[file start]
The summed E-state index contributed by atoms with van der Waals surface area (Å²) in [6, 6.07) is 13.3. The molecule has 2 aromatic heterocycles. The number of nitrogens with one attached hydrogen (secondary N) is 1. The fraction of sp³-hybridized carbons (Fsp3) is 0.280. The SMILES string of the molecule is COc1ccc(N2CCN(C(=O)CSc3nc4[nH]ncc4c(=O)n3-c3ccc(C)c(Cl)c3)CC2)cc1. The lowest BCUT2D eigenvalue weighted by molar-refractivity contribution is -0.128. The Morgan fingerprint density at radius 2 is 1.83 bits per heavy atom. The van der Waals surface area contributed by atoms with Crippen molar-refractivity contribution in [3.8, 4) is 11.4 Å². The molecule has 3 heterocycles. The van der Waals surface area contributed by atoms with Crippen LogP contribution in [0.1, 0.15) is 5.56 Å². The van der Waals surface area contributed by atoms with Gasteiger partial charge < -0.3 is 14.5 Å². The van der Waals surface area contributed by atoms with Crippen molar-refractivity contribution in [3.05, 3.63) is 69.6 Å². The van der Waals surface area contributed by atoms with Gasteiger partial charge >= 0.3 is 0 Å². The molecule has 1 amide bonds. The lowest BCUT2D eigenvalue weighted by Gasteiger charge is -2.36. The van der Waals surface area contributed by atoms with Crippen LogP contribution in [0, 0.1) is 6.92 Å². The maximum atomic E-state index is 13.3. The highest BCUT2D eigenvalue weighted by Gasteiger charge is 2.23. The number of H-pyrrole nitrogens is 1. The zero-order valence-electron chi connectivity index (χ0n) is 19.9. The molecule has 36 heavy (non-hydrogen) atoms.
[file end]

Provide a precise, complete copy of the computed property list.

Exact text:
The summed E-state index contributed by atoms with van der Waals surface area (Å²) in [6, 6.07) is 13.3. The molecule has 2 aromatic heterocycles. The number of nitrogens with one attached hydrogen (secondary N) is 1. The fraction of sp³-hybridized carbons (Fsp3) is 0.280. The SMILES string of the molecule is COc1ccc(N2CCN(C(=O)CSc3nc4[nH]ncc4c(=O)n3-c3ccc(C)c(Cl)c3)CC2)cc1. The lowest BCUT2D eigenvalue weighted by molar-refractivity contribution is -0.128. The Morgan fingerprint density at radius 2 is 1.83 bits per heavy atom. The van der Waals surface area contributed by atoms with Crippen molar-refractivity contribution in [3.8, 4) is 11.4 Å². The molecule has 3 heterocycles. The van der Waals surface area contributed by atoms with Crippen LogP contribution in [0.1, 0.15) is 5.56 Å². The van der Waals surface area contributed by atoms with Gasteiger partial charge < -0.3 is 14.5 Å². The van der Waals surface area contributed by atoms with Crippen molar-refractivity contribution in [3.05, 3.63) is 69.6 Å². The van der Waals surface area contributed by atoms with Gasteiger partial charge >= 0.3 is 0 Å². The molecule has 1 amide bonds. The lowest BCUT2D eigenvalue weighted by Gasteiger charge is -2.36. The van der Waals surface area contributed by atoms with Crippen LogP contribution in [0, 0.1) is 6.92 Å². The maximum atomic E-state index is 13.3. The highest BCUT2D eigenvalue weighted by Gasteiger charge is 2.23. The number of H-pyrrole nitrogens is 1. The zero-order valence-electron chi connectivity index (χ0n) is 19.9. The molecule has 36 heavy (non-hydrogen) atoms.